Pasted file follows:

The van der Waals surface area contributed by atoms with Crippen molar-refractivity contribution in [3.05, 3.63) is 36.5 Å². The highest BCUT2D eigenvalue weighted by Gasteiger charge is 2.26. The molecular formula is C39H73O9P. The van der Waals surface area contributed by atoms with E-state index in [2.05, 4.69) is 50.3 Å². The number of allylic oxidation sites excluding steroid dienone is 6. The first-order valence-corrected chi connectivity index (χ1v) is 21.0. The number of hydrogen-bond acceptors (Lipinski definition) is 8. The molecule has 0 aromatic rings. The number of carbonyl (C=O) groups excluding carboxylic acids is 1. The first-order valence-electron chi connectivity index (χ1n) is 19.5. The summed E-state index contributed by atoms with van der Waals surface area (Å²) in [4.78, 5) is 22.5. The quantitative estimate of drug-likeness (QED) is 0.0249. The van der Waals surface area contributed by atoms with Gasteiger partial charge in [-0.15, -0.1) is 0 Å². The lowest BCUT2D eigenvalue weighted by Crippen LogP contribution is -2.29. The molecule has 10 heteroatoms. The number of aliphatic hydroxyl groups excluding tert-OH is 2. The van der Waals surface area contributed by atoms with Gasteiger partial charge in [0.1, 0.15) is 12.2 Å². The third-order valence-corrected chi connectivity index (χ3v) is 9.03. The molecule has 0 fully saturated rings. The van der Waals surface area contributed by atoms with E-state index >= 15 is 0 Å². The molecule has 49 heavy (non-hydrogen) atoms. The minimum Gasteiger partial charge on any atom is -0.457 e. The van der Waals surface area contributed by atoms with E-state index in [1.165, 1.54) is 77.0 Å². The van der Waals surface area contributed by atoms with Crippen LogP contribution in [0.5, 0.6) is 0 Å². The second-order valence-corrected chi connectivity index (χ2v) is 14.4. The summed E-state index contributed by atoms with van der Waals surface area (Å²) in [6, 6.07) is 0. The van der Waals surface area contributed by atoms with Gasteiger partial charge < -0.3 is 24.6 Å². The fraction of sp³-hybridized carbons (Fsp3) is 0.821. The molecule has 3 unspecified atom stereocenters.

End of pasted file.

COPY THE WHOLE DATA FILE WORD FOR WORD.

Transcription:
The van der Waals surface area contributed by atoms with Crippen molar-refractivity contribution in [3.05, 3.63) is 36.5 Å². The highest BCUT2D eigenvalue weighted by Gasteiger charge is 2.26. The molecular formula is C39H73O9P. The van der Waals surface area contributed by atoms with E-state index in [2.05, 4.69) is 50.3 Å². The number of allylic oxidation sites excluding steroid dienone is 6. The first-order valence-corrected chi connectivity index (χ1v) is 21.0. The number of hydrogen-bond acceptors (Lipinski definition) is 8. The molecule has 0 aromatic rings. The number of carbonyl (C=O) groups excluding carboxylic acids is 1. The first-order valence-electron chi connectivity index (χ1n) is 19.5. The summed E-state index contributed by atoms with van der Waals surface area (Å²) in [4.78, 5) is 22.5. The quantitative estimate of drug-likeness (QED) is 0.0249. The van der Waals surface area contributed by atoms with Gasteiger partial charge in [-0.15, -0.1) is 0 Å². The lowest BCUT2D eigenvalue weighted by Crippen LogP contribution is -2.29. The molecule has 10 heteroatoms. The number of aliphatic hydroxyl groups excluding tert-OH is 2. The van der Waals surface area contributed by atoms with Gasteiger partial charge in [0.1, 0.15) is 12.2 Å². The third-order valence-corrected chi connectivity index (χ3v) is 9.03. The molecule has 0 fully saturated rings. The van der Waals surface area contributed by atoms with E-state index >= 15 is 0 Å². The molecule has 49 heavy (non-hydrogen) atoms. The minimum Gasteiger partial charge on any atom is -0.457 e. The van der Waals surface area contributed by atoms with E-state index in [1.165, 1.54) is 77.0 Å². The van der Waals surface area contributed by atoms with Crippen LogP contribution in [0.5, 0.6) is 0 Å². The second-order valence-corrected chi connectivity index (χ2v) is 14.4. The summed E-state index contributed by atoms with van der Waals surface area (Å²) in [6, 6.07) is 0. The van der Waals surface area contributed by atoms with Gasteiger partial charge < -0.3 is 24.6 Å². The fraction of sp³-hybridized carbons (Fsp3) is 0.821. The molecule has 3 unspecified atom stereocenters.